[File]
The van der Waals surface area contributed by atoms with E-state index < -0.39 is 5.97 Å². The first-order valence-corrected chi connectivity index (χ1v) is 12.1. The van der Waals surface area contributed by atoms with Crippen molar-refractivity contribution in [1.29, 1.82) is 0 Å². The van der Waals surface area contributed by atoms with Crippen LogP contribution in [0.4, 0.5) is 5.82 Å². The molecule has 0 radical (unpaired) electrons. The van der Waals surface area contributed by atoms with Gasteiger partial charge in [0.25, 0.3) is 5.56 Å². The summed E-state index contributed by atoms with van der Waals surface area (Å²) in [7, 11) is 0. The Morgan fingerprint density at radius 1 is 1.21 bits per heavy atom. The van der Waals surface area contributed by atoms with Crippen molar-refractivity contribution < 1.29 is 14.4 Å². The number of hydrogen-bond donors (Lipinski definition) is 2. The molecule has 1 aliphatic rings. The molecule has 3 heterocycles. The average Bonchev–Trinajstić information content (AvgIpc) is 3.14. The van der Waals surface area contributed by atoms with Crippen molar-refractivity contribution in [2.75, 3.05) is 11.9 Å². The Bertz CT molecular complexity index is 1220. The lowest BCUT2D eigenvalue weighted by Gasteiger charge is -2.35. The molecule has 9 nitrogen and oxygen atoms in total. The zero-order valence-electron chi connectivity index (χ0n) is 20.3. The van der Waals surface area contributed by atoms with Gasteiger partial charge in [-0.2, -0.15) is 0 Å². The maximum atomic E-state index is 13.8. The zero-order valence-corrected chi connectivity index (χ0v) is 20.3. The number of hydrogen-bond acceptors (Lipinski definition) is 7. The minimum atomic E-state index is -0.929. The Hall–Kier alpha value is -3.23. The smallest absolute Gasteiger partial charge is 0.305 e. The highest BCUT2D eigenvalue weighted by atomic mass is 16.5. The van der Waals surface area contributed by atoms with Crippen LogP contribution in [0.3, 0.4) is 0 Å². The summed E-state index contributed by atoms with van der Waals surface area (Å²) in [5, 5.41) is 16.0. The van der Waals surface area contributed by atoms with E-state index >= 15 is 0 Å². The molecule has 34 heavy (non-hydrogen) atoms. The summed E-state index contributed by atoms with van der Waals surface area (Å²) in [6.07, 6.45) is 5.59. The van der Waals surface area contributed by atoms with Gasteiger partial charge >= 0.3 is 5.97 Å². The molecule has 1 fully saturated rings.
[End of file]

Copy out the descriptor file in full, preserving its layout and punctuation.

The van der Waals surface area contributed by atoms with E-state index < -0.39 is 5.97 Å². The first-order valence-corrected chi connectivity index (χ1v) is 12.1. The van der Waals surface area contributed by atoms with Crippen molar-refractivity contribution in [1.29, 1.82) is 0 Å². The van der Waals surface area contributed by atoms with Crippen LogP contribution in [0.4, 0.5) is 5.82 Å². The molecule has 0 radical (unpaired) electrons. The van der Waals surface area contributed by atoms with Gasteiger partial charge in [0.25, 0.3) is 5.56 Å². The summed E-state index contributed by atoms with van der Waals surface area (Å²) in [7, 11) is 0. The Morgan fingerprint density at radius 1 is 1.21 bits per heavy atom. The van der Waals surface area contributed by atoms with Crippen molar-refractivity contribution < 1.29 is 14.4 Å². The number of hydrogen-bond donors (Lipinski definition) is 2. The molecule has 1 aliphatic rings. The molecule has 3 heterocycles. The average Bonchev–Trinajstić information content (AvgIpc) is 3.14. The van der Waals surface area contributed by atoms with Crippen molar-refractivity contribution in [2.75, 3.05) is 11.9 Å². The Bertz CT molecular complexity index is 1220. The lowest BCUT2D eigenvalue weighted by Gasteiger charge is -2.35. The molecule has 9 nitrogen and oxygen atoms in total. The zero-order valence-electron chi connectivity index (χ0n) is 20.3. The van der Waals surface area contributed by atoms with Gasteiger partial charge in [-0.2, -0.15) is 0 Å². The maximum atomic E-state index is 13.8. The zero-order valence-corrected chi connectivity index (χ0v) is 20.3. The number of hydrogen-bond acceptors (Lipinski definition) is 7. The minimum atomic E-state index is -0.929. The Hall–Kier alpha value is -3.23. The smallest absolute Gasteiger partial charge is 0.305 e. The highest BCUT2D eigenvalue weighted by atomic mass is 16.5. The van der Waals surface area contributed by atoms with Crippen LogP contribution in [0.3, 0.4) is 0 Å². The summed E-state index contributed by atoms with van der Waals surface area (Å²) in [5, 5.41) is 16.0. The van der Waals surface area contributed by atoms with E-state index >= 15 is 0 Å². The molecule has 34 heavy (non-hydrogen) atoms. The summed E-state index contributed by atoms with van der Waals surface area (Å²) in [6.07, 6.45) is 5.59. The van der Waals surface area contributed by atoms with Gasteiger partial charge >= 0.3 is 5.97 Å². The molecule has 1 fully saturated rings.